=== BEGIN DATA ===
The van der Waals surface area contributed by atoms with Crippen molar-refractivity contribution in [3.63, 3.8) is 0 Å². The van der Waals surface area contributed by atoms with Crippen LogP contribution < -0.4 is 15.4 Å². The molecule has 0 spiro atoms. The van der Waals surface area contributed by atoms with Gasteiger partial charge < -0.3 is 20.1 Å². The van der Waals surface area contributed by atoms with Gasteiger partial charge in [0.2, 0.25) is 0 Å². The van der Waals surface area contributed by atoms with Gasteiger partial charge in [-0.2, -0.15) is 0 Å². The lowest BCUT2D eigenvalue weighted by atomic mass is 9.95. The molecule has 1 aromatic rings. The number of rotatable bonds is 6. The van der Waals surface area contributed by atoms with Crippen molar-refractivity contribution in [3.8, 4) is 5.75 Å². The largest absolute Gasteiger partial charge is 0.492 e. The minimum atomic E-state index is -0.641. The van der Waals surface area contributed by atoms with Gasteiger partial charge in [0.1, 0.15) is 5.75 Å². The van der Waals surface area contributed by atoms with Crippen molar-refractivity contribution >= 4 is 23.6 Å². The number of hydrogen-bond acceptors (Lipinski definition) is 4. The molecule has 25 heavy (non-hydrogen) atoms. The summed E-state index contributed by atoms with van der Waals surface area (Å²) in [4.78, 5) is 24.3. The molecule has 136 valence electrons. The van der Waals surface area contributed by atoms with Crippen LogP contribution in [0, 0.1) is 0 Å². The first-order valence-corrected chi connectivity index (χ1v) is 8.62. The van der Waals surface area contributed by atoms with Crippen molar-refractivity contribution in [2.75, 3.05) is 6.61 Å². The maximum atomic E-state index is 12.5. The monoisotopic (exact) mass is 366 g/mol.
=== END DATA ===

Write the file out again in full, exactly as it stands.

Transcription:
The van der Waals surface area contributed by atoms with Crippen molar-refractivity contribution in [3.63, 3.8) is 0 Å². The van der Waals surface area contributed by atoms with Crippen LogP contribution < -0.4 is 15.4 Å². The molecule has 0 spiro atoms. The van der Waals surface area contributed by atoms with Gasteiger partial charge < -0.3 is 20.1 Å². The van der Waals surface area contributed by atoms with Gasteiger partial charge in [0.2, 0.25) is 0 Å². The van der Waals surface area contributed by atoms with Gasteiger partial charge in [-0.2, -0.15) is 0 Å². The lowest BCUT2D eigenvalue weighted by atomic mass is 9.95. The molecule has 1 aromatic rings. The number of rotatable bonds is 6. The van der Waals surface area contributed by atoms with Crippen molar-refractivity contribution in [3.8, 4) is 5.75 Å². The largest absolute Gasteiger partial charge is 0.492 e. The minimum atomic E-state index is -0.641. The van der Waals surface area contributed by atoms with Gasteiger partial charge in [0.1, 0.15) is 5.75 Å². The van der Waals surface area contributed by atoms with Crippen molar-refractivity contribution >= 4 is 23.6 Å². The number of hydrogen-bond acceptors (Lipinski definition) is 4. The molecule has 25 heavy (non-hydrogen) atoms. The summed E-state index contributed by atoms with van der Waals surface area (Å²) in [4.78, 5) is 24.3. The molecule has 136 valence electrons. The van der Waals surface area contributed by atoms with Crippen LogP contribution in [0, 0.1) is 0 Å². The first-order valence-corrected chi connectivity index (χ1v) is 8.62. The van der Waals surface area contributed by atoms with Crippen molar-refractivity contribution in [2.75, 3.05) is 6.61 Å². The maximum atomic E-state index is 12.5. The monoisotopic (exact) mass is 366 g/mol.